Category Archives: Ash Wednesday

Love & Lent

It’s Valentine’s Day and it’s also the first day of Lent. That’s one of the dangers of a February holiday like Valentine’s Day: sometimes it falls on a fasting day. A really nice dinner is a traditional part of many Valentine’s Day celebrations; sometimes, like this year, Lent shows up as an unwelcome guest at the table. Whether you fast or not is up to you. I certainly won’t say anything.

Nonetheless, with the passing of Fat Tuesday, the excess of Carnival is done. It’s now Ash Wednesday, the beginning of Lent, a forty day journey of penitence, fasting, and almsgiving. The idea of abstaining from meat and things of the flesh (milk, cheese, eggs) during Lent was instituted by Pope Gregory in the late 6th century as a way of helping his flock prepare for Easter and the miracle of spring by mirroring Jesus’s forty days of fasting in the desert. But although it is a season of denial imposed by religious belief, the fact is that in earlier times this was a season of scarcity in general. Folks did their best each fall during harvest time to store away food and provisions to last through the winter, but by this time of year, these things were beginning to get scarce. The salted meat would be running low, the eggs running out. There’s not much to gather in the wild and not much is growing yet in the fields. In the Northern Hemisphere, we are just beginning at this point to spring out of winter. In times past, if you were lucky, you’d still have a decent quantity of flour in the barrel and a good store of dried beans, root vegetables, and dried fruits and nuts and hopefully some salted fish. Even without a decree from the Pope, some fasting would almost always be necessary to get your family through the remaining weeks of winter.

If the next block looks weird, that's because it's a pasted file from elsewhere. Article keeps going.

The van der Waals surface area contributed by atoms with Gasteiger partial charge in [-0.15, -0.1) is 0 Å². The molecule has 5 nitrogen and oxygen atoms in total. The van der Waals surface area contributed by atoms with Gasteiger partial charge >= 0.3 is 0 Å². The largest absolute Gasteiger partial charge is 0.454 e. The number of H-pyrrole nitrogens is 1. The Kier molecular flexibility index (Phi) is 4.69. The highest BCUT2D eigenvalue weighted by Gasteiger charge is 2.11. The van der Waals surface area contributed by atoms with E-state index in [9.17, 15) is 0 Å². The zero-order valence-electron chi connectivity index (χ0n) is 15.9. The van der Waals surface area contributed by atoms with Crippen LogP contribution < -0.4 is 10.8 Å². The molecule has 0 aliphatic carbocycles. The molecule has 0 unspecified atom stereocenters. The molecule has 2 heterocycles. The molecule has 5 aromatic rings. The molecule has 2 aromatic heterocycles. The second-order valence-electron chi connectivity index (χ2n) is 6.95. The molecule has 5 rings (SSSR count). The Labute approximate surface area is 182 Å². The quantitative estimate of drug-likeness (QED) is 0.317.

As I mentioned in the Book of Days chapter two days ago, titled “Fat Tuesday,” the traditional symbol of Carnevale in Italy is a plump man wearing a necklace of sausages about his neck. He is in stark contrast to the traditional symbol of Lent: a gaunt old woman, all skin and bones. She is known as La Vecchia. Her time gets the name Quaresima, which sounds so much more lovely than our stark English word Lent. Sometimes La Vecchia takes the form of a baked loaf of bread in the shape of a skinny old woman with seven legs. One leg is broken off with each passing Sunday of Lent, a calendar of sorts, marking the passage of this spare season.

Nowadays, most Catholics simply abstain from meat on Fridays during Lent. Restrictions have loosened a lot over the years, perhaps in direct proportion with our abilities to keep food on the table at all times of the year. The restrictions are mostly now just symbolic. But the custom we have of dyeing eggs at Easter comes directly out of the old ways of Lent: folks were so excited to welcome eggs back into their daily diet each spring, they celebrated by dyeing them with natural dyes like beetroot, chamomile flowers, red cabbage, and onion skins. I still like dyeing eggs with these things of nature.